Donations to the Coronavirus Appeal helped fund the distribution of dry rations to teapickers. (Photo: Women’s Centre)
Women who work in Sri Lanka’s plantation sector have been hit harder than many others under Covid according to new research from Christian World Service partner, the Women’s Centre.
When the government imposed lockdown and a curfew in March, tea was one of the few sectors exempted. While tea is a key export earner for Sri Lanka, its workers are treated poorly. They experience the highest rates of unemployment, poverty and malnutrition and the lowest educational achievements in the country.
“The Women’s Centre and MONLAR (Movement of Land and Agricultural Reform) are pushing for the government to meet its commitment to raise their pay from 750 to 1,000 Sri Lankan Rupees (NZ$5.30 to $7.10) a day. The pay rate is set nationally and they have had no increase for the last three years,” says Trish Murray, International Programmes Coordinator.
The research gathered data and stories from 250 women tea pickers living under Covid restrictions in the Central Province. Of the sample, 54% did not work or were afraid to work. Food or other assistance was minimal with only 64% receiving government relief. Adult children, who had provided additional income to support their families, lost their jobs, adding to their mother’s worries. The Women’s Centre and MONLAR distributed dry food rations to some families that received none.
Workers did not always have the protection of masks or soap and water for washing, more necessary in the humid conditions. The women workers reported increased incidence of domestic violence during lockdown, made worse by the cramped living conditions and meagre incomes.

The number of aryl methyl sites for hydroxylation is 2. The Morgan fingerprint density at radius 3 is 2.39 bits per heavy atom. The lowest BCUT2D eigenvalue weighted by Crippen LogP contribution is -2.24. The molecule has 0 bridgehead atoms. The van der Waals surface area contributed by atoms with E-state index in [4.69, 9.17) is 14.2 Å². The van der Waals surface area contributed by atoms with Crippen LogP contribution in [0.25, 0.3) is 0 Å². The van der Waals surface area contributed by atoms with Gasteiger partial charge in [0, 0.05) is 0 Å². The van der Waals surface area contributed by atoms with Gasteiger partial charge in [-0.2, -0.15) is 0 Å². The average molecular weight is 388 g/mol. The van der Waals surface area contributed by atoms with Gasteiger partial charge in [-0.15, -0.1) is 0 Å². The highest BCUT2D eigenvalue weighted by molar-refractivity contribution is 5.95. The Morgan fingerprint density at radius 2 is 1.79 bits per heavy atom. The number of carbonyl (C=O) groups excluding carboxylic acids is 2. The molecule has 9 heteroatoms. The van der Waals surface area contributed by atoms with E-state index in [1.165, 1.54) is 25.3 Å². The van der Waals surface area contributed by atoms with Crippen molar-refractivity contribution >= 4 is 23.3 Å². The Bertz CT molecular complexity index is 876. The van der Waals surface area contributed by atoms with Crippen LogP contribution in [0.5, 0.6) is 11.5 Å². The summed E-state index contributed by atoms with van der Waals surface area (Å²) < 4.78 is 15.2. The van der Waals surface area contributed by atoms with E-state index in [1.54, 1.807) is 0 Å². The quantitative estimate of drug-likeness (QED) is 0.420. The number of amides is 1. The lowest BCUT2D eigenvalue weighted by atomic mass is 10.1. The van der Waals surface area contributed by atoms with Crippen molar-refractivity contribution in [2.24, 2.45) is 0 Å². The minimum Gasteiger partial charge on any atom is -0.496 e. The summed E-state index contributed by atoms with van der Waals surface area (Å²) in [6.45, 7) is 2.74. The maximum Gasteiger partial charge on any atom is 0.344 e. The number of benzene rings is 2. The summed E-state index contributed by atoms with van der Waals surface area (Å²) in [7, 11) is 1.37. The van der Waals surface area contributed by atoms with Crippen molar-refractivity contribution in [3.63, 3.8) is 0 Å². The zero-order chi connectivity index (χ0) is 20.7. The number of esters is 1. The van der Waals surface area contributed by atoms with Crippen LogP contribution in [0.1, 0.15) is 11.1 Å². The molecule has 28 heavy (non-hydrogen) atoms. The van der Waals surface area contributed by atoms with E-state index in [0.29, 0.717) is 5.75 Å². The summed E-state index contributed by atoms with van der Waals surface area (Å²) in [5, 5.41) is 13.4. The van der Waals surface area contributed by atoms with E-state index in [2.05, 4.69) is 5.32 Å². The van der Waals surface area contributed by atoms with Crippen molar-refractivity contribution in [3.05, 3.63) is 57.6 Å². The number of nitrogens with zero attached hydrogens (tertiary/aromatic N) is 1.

The biggest worry for mothers was the shortage of food due to the lack of income. Over half live in Line houses, a series of rooms housing on average 3-5 people. Some shared a common tap for water and in 14% of cases a common toilet.
Selvi a single mother of two children said education was a challenge. She could not afford a mobile phone so she had to send her children to a friend’s place to try to do their online learning on her phone. It has affected her children mentally and she has become more depressed because she cannot help them keep up their schooling.
“So when a situation [like the lockdown] arises, people like me get affected first,” she says.
The Women’s Centre supports factory workers and campaigns to improve the livelihoods and conditions for plantation workers.
British colonial interests established tea, rubber and cocoa plantations in the 1820s using indentured labour brought from Tamil Nadu, India.
February 23, 2021